Tarot and the Ancestors

by Nancy Hendrickson, author, Ancestral Tarot

Back in the day, anyone interested in ancestors was probably trying to prove a connection to European royalty or an American Revolutionary War hero. But now, especially with the availability of DNA testing, we all want to know our heritage. Where did we come from and who were the people who came before us? Fortunately, tracking down ancestral origins is as easy as spitting into a tube and waiting four weeks for the results.

For some — especially those with Eastern European Jewish DNA — your ethnic origins probably don’t stray that far into other ethnicities. But for most of us, our DNA can be as diverse as several countries lining Africa’s ‘slave coast’ to an exotic blend of Polynesian and Danish. But does knowing where your bloodline runs help in working with ancestral energies? I think so. In fact, I wrote an entire book about it.

PC: Adobe Stock

Called Ancestral Tarot, the book delves into using 78 cards, not for divination but rather to help understand your place in the long line of your forebears. Additionally, it helps you identify and begin to heal some of the more negative patterns that your family has adopted over time. For example, if a branch of the family tree came from Ireland during the potato famine (the mid-1800s) it’s possible that your immigrant ancestor passed down a ‘lack’ mindset that still exists, even in your own parents. Using Tarot, you can begin to unravel those beliefs and be the one in your family who ends the pattern.

Family dynamics, particularly when it comes to relationships, can adopt many generational beliefs that are accepted without a second thought. Some are benign, such as what time the evening meal is expected; some are not, including a belief that it’s not okay to question authority, get a tattoo, or advocate for human rights. Once generational beliefs are identified, Tarot is a valuable tool in understand their origins and begin to do the work needed to heal.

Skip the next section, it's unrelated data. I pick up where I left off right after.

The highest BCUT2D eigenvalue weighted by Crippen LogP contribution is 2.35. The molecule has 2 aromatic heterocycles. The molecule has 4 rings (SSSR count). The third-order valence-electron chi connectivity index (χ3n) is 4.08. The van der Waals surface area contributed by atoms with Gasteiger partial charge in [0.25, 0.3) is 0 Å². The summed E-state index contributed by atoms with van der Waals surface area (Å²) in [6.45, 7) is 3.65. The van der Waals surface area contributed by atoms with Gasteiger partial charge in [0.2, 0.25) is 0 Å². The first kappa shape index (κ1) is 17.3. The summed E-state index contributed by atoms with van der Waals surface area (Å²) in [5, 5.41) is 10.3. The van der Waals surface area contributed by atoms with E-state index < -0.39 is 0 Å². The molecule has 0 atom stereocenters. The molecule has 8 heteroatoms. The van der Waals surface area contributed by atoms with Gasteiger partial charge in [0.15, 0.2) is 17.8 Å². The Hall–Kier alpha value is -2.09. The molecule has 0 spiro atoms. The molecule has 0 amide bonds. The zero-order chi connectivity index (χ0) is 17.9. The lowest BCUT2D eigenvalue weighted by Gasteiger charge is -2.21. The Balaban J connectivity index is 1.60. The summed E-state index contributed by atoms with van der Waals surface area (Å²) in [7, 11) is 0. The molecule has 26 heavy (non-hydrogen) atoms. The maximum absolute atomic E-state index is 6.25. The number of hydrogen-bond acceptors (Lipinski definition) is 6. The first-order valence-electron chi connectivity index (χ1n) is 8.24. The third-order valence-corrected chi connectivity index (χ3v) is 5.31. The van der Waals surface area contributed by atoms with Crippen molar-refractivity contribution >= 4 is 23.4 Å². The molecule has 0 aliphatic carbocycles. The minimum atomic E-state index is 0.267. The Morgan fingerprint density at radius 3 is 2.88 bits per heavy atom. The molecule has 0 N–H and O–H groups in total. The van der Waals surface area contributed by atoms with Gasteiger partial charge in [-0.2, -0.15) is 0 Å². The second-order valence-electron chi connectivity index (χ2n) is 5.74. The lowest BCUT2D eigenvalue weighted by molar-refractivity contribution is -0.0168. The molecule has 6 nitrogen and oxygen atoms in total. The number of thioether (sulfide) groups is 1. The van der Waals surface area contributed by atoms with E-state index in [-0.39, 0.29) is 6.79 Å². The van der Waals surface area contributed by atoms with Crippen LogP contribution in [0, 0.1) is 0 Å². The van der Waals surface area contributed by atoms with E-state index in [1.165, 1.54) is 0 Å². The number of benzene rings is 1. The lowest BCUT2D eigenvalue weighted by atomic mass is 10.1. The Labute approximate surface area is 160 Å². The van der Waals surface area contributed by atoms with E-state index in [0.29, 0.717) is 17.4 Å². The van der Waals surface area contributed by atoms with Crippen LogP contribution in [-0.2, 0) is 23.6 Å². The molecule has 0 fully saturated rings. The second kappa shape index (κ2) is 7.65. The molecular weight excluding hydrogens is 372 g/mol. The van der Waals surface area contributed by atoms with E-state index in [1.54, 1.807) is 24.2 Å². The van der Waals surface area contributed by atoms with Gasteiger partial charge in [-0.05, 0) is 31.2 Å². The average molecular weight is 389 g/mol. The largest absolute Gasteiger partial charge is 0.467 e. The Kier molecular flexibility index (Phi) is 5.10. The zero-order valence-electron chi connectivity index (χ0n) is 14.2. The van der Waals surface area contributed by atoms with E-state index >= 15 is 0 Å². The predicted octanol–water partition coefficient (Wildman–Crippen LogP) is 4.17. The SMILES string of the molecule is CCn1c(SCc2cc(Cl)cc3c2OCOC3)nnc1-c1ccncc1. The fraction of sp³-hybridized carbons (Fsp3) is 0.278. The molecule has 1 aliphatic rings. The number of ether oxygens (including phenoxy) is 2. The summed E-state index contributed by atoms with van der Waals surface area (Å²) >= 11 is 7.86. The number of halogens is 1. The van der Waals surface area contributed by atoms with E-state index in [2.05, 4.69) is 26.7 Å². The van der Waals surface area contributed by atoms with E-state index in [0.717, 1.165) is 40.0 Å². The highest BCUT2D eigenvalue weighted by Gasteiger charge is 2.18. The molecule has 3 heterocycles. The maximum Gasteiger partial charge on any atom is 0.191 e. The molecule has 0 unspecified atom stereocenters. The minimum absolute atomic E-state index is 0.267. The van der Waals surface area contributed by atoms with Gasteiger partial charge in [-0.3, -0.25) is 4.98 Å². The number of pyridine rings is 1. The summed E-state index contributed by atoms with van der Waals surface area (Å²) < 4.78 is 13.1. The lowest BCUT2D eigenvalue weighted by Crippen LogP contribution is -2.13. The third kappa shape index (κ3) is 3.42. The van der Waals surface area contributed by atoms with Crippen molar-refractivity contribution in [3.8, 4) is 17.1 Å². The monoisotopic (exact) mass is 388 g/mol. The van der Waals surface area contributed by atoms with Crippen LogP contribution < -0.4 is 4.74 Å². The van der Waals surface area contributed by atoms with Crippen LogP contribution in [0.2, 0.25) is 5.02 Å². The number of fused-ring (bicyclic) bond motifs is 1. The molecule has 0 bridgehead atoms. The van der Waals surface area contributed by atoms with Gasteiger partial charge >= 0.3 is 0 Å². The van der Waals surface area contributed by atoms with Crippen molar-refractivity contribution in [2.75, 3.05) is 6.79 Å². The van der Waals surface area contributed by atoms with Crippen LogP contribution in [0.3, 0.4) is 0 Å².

Beginning the Work

Working with the ancestors can begin by randomly drawing one of the 16 Court cards for each direct ancestor. Go back at least three generations (parents, grandparents, great-grandparents) to see if patterns exist. Once a card is drawn, return it to the pile of Court cards because you never know if several of your ancestors might share a common personality trait.

Next, cognitively draw a card for yourself. Then begin looking for patterns that either sync with one another or are at odds.

In this example, you’ll see the querent sees herself as the Queen of Swords (thoughts) while her mother is the Queen of Disks (Pentacles) and father the Page of Wands. Interestingly, dad’s mother is the Knight of Disks and his father is (like him) the Page of Wands. What might this mean?

If both the father and the grandfather are Page of Wands, might it be that they are far more interested in adventure than in taking care of home and family? But neither married a fellow-adventurer; in fact, both wives were Pentacles — the people who tend to home, family, money, and responsibility.

And what of the Queen of Swords — the thinker in the family? How might this particular dynamic impact her world view? Dig into the cards and see if you have an idea or two. Of course, we haven’t even looked at the mother’s side of the family or the third generation. Who knows what patterns could come out of that?

As you can tell, ancestral tarot work can be puzzling as well as illuminating. Try this exercise and see what you find out about yourself and your own family. Stay tuned for more.

Deck: Luna Sol Tarot

Nancy Hendrickson is an author with decades of experience in genealogy and tarot. Her published work includes several genealogy books and magazine articles. Nancy has been interviewed on the topic of internet genealogy by the New York Times, Kiplinger’s, and Better Homes and Gardens. She is a columnist for The Cartomancer Magazine, writing about Tarot decks of the past as well as Tarot from a cultural perspective. She is active on Instagram @nancysageshadow where she posts daily about Tarot and other forms of divination. You can learn more about Nancy and her work at www.sageandshadow.com, and find her on Instagram @nancysageshadow

Imprints include Red Wheel, Weiser Books, Career Press, New Page Books & Hampton Roads. Books to live by.

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